Safety tears community up
The Castor Loop community will be ripped apart by unexpected Housing New Zealand evictions to strengthen or demolish earthquake-prone state houses, tenants say.
Forty-four Porirua tenants in nine buildings have been told their homes are vulnerable to a quake and they need to move out within 90 days. Twenty-six of the tenants are in Titahi Bay, 14 in Cannons Creek and three elsewhere in Porirua.
All are in two-storey, three-unit buildings which have brick walls between units and are further compromised by brick chimneys, old foundations and their location, says Housing New Zealand project stakeholder manager Hope Simonsen.
The buildings meet less than 20 per cent of code, and will be brought up to 67 per cent.
Strengthening will take three to six months, but houses that cannot reach code will be demolished, Mrs Simonsen says.
Tenants are being rehoused throughout Porirua by Housing New Zealand, which will cover moving costs.
Half have been found new homes already.
‘‘We wouldn’t wish this on ourselves. We would rather a slow, measured, strategic way but we haven’t got that luxury, unfortunately,’’ Mrs Simonsen says.
‘‘Safety is the most important thing. We don’t want to leave tenants in a house which is a potential earthquake risk.’’
The eviction of Castor Loop households is the third blow in recent years for the beleaguered Cannons Creek community. Three years ago, 27 ageing properties were demolished in the Loop, ostensibly to be replaced by either private or social housing, but no developers have taken the project on and the land remains empty.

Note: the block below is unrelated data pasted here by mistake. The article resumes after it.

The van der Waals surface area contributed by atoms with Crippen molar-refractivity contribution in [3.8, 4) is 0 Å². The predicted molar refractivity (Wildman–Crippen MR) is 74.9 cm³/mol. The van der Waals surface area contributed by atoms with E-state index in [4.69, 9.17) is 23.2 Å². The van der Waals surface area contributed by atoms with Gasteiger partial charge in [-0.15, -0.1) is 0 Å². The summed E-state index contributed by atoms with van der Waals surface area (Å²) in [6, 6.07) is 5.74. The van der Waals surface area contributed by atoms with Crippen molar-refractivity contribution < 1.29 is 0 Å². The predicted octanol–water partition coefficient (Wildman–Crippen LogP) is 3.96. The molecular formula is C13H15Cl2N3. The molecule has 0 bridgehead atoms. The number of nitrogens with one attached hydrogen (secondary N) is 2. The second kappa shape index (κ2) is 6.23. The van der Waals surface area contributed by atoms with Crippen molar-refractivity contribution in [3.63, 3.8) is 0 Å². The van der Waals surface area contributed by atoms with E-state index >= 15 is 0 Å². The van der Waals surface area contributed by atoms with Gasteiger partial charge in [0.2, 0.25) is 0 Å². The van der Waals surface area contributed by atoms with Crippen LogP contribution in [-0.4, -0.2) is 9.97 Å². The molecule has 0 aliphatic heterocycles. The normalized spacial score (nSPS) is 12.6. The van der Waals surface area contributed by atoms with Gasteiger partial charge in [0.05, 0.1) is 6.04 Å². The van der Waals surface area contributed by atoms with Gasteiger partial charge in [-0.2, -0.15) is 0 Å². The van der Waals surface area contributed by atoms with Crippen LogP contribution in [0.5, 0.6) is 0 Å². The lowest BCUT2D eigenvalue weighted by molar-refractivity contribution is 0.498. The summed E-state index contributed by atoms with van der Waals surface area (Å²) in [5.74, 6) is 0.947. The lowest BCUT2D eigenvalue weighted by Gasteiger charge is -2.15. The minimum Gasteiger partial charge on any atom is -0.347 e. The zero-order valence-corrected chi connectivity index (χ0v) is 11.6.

The neighbourhood has also put up with empty, fire-damaged state houses left in disrepair, says the Russell School board of trustees chairman, Matt Crawshaw.
Mr Crawshaw and Russell School principal Sose Annandale organised a community meeting last Tuesday night, attended by 20 state house tenants, representatives from Housing New Zealand and community leaders.
Communication is an area where Housing New Zealand have ‘‘badly let down’’ the community in the past, so frequent updates on the upgrades would be appreciated, he said.
The community was never informed that redevelopment plans for the demolished block had stalled, he said.
Worries expressed by tenants at the meeting included the poor condition of temporary accommodation and the likelihood of delays in repair work. Many tenants have been neighbours for years and are devastated to have their streets broken up.
‘‘This is ripping our neighbourhood apart,’’ said Hazard Gr resident Kiri Higgs, who was given notice a month ago and will move to Astrolabe St.
Her neighbour, Josie Huntley, has lived on Hazard for 13 years and often babysits Ms Higgs’ son.
Ms Huntley’s mother, Jean Creelman, is another neighbour and both women worry about boarded-up, empty houses becoming a target for vandalism.
Local Labour party chairwoman Carole Hicks, representing MP Kris Faafoi, said children would suffer from the relocations.
‘‘We’ve got kids who are wellsettled in their schools.
‘‘They’re a good community unto themselves, frequently the heart of the community, and you’re just ripping it apart.’’
Royal treatment: The Whitby Waves netball team’s mascot King was a permanent fixture on the Mungavin Courts sidelines this winter and was given a ‘‘Best supporting dog’’ Oscar by the team for his loyalty. From left, Maddie Coad, 13, Katie MacDonell, 14, Bronte Johnston, 13, Gabey Johnston, 14, and Hannah Bilderbeck, 13. Not pictured: Sienna Packer, Kajal Modi, Mikaela King,